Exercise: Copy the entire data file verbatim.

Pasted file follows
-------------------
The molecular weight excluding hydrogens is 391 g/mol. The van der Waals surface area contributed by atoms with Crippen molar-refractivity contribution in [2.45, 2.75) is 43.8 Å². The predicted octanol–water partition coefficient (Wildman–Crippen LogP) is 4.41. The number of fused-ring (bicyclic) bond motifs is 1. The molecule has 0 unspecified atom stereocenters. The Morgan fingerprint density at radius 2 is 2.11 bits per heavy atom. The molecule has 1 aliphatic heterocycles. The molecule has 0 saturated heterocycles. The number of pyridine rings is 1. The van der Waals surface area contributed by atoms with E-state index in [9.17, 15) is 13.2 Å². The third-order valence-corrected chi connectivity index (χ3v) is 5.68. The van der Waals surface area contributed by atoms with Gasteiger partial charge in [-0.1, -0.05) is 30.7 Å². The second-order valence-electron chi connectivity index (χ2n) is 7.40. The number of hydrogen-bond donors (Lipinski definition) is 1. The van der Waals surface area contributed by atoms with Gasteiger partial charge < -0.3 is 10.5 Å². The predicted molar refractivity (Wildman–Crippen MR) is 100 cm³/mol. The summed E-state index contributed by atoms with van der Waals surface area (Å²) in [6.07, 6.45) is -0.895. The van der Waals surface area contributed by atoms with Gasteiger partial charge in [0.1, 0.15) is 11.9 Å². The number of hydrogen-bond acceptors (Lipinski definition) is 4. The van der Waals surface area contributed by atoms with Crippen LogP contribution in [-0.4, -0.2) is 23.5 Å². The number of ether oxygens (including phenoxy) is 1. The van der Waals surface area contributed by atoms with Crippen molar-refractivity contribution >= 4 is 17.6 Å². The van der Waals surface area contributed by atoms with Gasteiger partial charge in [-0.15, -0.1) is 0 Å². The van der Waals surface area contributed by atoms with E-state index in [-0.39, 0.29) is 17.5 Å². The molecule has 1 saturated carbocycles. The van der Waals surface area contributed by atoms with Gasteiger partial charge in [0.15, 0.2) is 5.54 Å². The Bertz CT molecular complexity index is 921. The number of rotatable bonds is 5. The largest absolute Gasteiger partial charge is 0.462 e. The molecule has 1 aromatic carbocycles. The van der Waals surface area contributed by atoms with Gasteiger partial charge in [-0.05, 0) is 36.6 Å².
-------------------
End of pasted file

The molecular weight excluding hydrogens is 391 g/mol. The van der Waals surface area contributed by atoms with Crippen molar-refractivity contribution in [2.45, 2.75) is 43.8 Å². The predicted octanol–water partition coefficient (Wildman–Crippen LogP) is 4.41. The number of fused-ring (bicyclic) bond motifs is 1. The molecule has 0 unspecified atom stereocenters. The Morgan fingerprint density at radius 2 is 2.11 bits per heavy atom. The molecule has 1 aliphatic heterocycles. The molecule has 0 saturated heterocycles. The number of pyridine rings is 1. The van der Waals surface area contributed by atoms with E-state index in [9.17, 15) is 13.2 Å². The third-order valence-corrected chi connectivity index (χ3v) is 5.68. The van der Waals surface area contributed by atoms with Gasteiger partial charge in [-0.1, -0.05) is 30.7 Å². The second-order valence-electron chi connectivity index (χ2n) is 7.40. The number of hydrogen-bond donors (Lipinski definition) is 1. The van der Waals surface area contributed by atoms with Gasteiger partial charge < -0.3 is 10.5 Å². The predicted molar refractivity (Wildman–Crippen MR) is 100 cm³/mol. The summed E-state index contributed by atoms with van der Waals surface area (Å²) in [6.07, 6.45) is -0.895. The van der Waals surface area contributed by atoms with Gasteiger partial charge in [0.1, 0.15) is 11.9 Å². The number of hydrogen-bond acceptors (Lipinski definition) is 4. The van der Waals surface area contributed by atoms with Crippen LogP contribution in [-0.4, -0.2) is 23.5 Å². The number of ether oxygens (including phenoxy) is 1. The van der Waals surface area contributed by atoms with Crippen molar-refractivity contribution >= 4 is 17.6 Å². The van der Waals surface area contributed by atoms with Gasteiger partial charge in [-0.15, -0.1) is 0 Å². The van der Waals surface area contributed by atoms with E-state index in [-0.39, 0.29) is 17.5 Å². The molecule has 1 saturated carbocycles. The van der Waals surface area contributed by atoms with Gasteiger partial charge in [0.15, 0.2) is 5.54 Å². The Bertz CT molecular complexity index is 921. The number of rotatable bonds is 5. The largest absolute Gasteiger partial charge is 0.462 e. The molecule has 1 aromatic carbocycles. The van der Waals surface area contributed by atoms with Gasteiger partial charge in [-0.05, 0) is 36.6 Å².